After writing this, I did a quick web search and see that the business was liquidated under Chapter 7 bankruptcy last year. Par for the course for this guy. The solar market is ripe for these kind of outfits so the buyer must beware.
OP, I am not implying that this is the kind of place you dealt with. I'm sure you did your homework and knew it was legit.
Just warning people to be careful.

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Old 10-26-2019, 10:33 PM
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We are putting solar on this time around (grid tie) and a backup generator. It will all be paid for so we will be reducing our monthly expenses substantially. We may choose to add battery backup at a later date but we will have to see how much money we have to work with once the house is finished (hopefully by Christmas).
Im sure you know this, but it will take decades before PGE and SCE get your power grid stiched back together, and you can depend on them again.
Till then, pehaps for your life time, your power costs will be sky high.

Solar is a great investment for you. Actually moving out of state would be better, but solar is a great investment if you insist on staying.
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Old 10-27-2019, 10:28 AM
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I am willing to bet this all started with Enron and Grey Davis screwing PGE on electric power rates.
Not much funding for 2 decades equals not much maintanence.
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Old 10-27-2019, 06:22 PM
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It's interesting to read about low interest, long term loans for extensive solar installations, but if one of these systems malfunctions, are the repairs covered by a warranty that lasts the length of the loan? It's not very likely that the loan is serviced by the company that did the installation, so it would seem that you'd still be making payments even if the system isn't working. Having subbed on some fairly large industrial electrical installations, it's not unusual for a customer to call me five years after the project is complete in an effort to chase down who is supposed to be servicing the warranty, and as often as not, the customer ends up either going our of pocket or being told by the primary contractor that each component's warranty has to be serviced by the component's manufacturer.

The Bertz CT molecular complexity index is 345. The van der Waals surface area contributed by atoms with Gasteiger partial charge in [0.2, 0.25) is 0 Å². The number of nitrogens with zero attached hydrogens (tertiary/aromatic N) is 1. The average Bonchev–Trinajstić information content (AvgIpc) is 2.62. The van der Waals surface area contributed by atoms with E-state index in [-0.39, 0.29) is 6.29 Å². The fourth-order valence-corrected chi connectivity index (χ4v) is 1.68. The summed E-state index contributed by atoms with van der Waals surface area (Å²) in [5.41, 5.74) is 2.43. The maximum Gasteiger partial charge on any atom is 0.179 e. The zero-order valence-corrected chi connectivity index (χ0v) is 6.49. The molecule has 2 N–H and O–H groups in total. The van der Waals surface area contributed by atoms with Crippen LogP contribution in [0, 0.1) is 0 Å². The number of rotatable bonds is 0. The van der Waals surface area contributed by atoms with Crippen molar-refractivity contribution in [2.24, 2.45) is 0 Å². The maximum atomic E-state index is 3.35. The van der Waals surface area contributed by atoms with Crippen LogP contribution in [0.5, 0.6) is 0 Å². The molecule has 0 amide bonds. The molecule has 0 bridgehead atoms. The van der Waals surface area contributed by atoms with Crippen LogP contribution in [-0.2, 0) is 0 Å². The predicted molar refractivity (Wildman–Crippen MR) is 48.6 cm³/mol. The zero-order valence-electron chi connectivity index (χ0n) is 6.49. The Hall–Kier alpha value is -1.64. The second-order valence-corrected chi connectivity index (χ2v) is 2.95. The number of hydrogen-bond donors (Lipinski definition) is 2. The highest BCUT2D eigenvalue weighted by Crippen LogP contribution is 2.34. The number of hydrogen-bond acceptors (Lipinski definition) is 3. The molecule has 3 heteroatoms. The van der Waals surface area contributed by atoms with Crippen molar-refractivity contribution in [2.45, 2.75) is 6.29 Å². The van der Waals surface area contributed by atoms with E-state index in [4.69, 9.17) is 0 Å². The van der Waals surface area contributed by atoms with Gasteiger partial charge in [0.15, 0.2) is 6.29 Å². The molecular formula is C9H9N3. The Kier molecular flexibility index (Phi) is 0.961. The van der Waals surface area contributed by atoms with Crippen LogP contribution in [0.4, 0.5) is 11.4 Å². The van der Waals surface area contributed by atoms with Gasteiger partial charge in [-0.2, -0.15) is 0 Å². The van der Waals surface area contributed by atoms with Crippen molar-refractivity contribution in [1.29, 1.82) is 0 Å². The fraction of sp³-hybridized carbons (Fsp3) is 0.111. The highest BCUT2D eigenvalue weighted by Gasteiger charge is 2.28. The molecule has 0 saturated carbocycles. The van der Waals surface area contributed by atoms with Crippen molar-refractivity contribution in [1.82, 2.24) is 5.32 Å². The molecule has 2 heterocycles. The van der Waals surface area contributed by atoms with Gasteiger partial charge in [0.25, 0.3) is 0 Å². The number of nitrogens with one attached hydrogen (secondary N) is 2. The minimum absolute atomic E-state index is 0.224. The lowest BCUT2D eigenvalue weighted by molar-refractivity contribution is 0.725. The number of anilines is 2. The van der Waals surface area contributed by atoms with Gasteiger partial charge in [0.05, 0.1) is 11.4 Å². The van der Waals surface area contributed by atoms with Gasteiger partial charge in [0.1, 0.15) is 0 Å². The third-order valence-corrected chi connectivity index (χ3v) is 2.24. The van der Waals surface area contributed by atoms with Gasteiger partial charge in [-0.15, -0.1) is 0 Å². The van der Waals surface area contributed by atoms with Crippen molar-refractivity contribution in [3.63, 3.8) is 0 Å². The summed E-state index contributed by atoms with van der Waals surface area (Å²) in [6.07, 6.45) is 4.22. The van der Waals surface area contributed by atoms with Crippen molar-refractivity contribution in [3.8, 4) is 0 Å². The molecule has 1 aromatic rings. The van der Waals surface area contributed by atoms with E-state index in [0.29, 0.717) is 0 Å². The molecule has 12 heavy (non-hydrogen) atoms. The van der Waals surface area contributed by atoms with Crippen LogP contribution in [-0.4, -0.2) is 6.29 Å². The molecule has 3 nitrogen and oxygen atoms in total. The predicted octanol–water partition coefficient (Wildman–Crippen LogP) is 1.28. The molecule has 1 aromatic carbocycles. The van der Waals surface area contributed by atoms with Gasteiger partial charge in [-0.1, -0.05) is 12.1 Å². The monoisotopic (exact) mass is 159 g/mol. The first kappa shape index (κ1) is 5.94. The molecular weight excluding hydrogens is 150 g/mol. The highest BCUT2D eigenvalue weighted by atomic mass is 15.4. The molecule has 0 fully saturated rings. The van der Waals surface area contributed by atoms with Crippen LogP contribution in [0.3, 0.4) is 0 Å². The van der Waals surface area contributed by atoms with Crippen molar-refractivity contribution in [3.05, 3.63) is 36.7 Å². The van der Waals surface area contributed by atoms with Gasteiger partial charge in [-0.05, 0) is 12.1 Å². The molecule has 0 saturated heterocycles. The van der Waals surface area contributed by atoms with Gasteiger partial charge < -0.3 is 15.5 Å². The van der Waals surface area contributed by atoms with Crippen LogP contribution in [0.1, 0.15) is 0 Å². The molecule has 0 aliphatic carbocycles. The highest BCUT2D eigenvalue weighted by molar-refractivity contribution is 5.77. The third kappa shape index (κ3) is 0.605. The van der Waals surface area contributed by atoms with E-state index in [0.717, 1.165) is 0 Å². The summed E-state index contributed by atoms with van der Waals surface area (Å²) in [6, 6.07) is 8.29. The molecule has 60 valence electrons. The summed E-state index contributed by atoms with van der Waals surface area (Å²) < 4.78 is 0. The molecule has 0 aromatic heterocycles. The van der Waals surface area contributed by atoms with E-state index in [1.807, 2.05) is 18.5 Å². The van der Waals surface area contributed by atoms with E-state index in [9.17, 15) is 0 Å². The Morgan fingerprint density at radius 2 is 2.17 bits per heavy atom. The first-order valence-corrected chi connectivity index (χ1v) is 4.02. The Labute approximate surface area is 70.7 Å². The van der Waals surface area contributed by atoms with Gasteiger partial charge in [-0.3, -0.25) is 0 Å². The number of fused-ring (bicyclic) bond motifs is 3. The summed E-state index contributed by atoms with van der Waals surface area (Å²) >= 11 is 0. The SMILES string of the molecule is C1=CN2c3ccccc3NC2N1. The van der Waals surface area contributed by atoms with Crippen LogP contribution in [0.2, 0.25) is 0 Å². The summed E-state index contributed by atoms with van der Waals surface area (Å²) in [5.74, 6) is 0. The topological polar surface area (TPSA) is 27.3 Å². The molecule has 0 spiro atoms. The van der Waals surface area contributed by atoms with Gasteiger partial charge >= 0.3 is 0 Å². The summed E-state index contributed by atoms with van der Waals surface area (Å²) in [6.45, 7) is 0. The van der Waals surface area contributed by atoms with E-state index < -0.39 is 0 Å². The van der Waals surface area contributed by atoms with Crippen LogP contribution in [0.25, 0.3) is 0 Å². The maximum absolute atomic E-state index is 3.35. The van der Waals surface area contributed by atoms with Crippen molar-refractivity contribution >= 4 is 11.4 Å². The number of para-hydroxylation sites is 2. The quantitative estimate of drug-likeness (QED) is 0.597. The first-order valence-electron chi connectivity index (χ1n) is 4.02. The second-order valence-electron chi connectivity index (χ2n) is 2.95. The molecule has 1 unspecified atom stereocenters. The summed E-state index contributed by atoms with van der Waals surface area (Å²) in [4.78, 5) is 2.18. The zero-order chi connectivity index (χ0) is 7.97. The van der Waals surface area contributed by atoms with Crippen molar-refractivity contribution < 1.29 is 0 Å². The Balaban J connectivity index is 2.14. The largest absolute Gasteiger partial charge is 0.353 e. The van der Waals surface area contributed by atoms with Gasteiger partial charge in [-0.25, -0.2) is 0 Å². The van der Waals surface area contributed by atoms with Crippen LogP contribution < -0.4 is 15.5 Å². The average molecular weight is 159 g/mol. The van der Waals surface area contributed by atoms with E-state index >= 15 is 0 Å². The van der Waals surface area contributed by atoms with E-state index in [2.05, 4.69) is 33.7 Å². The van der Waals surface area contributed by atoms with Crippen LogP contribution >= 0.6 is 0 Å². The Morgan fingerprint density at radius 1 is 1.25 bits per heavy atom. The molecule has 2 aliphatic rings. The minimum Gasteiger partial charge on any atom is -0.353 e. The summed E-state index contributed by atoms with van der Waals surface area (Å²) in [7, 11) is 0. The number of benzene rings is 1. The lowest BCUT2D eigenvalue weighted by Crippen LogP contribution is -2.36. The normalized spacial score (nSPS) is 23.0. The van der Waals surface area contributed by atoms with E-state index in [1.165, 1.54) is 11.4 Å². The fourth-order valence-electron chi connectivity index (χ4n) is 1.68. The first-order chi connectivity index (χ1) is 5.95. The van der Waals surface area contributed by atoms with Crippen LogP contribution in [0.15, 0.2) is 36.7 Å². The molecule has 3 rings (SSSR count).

Most salesmen don't have a problem with floating the old "if anything breaks just give me a call" line, but how are these systems repaired and what kinds of warranties do the components come with? I can't remember ever seeing a complicated piece of power equipment like an inverter that came with a warranty that lasted more than a few years at most.
Any input would be appreciated.
The warranty for mine (panels) is both through the installer, and failing that, the manufacturer. It is 25-30 years, the loan is for 20. That is the major part of the array, and is covered.

The inverter comes with a warranty that is extendable, although I need to read more up on it, it's something like a $1500 piece of equipment, so not the end of the world if it were to break every 5-10 years in some minor way.
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Old 10-27-2019, 06:25 PM
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Would home insurance cover a grid tied solar installation? Might have to get it spelled out before relying on it. And if it increases your Premium than that is another cost to include in time to payout.

ETA: Rereading my posts in this Thread it might look like all that I am doing is trying to put down the idea of solar power. I hope that is not the impression that people take away from my comments. I am interested in alternative energy and follow the latest advances (and failures) that the industry has made. The one thing that does bother me is all too often real numbers are not used. Take for instance thinking you get a panels rated output. You really can't count on it. Not only is there the weather to keep in mind there is also losses in the system from panel to load to take into consideration.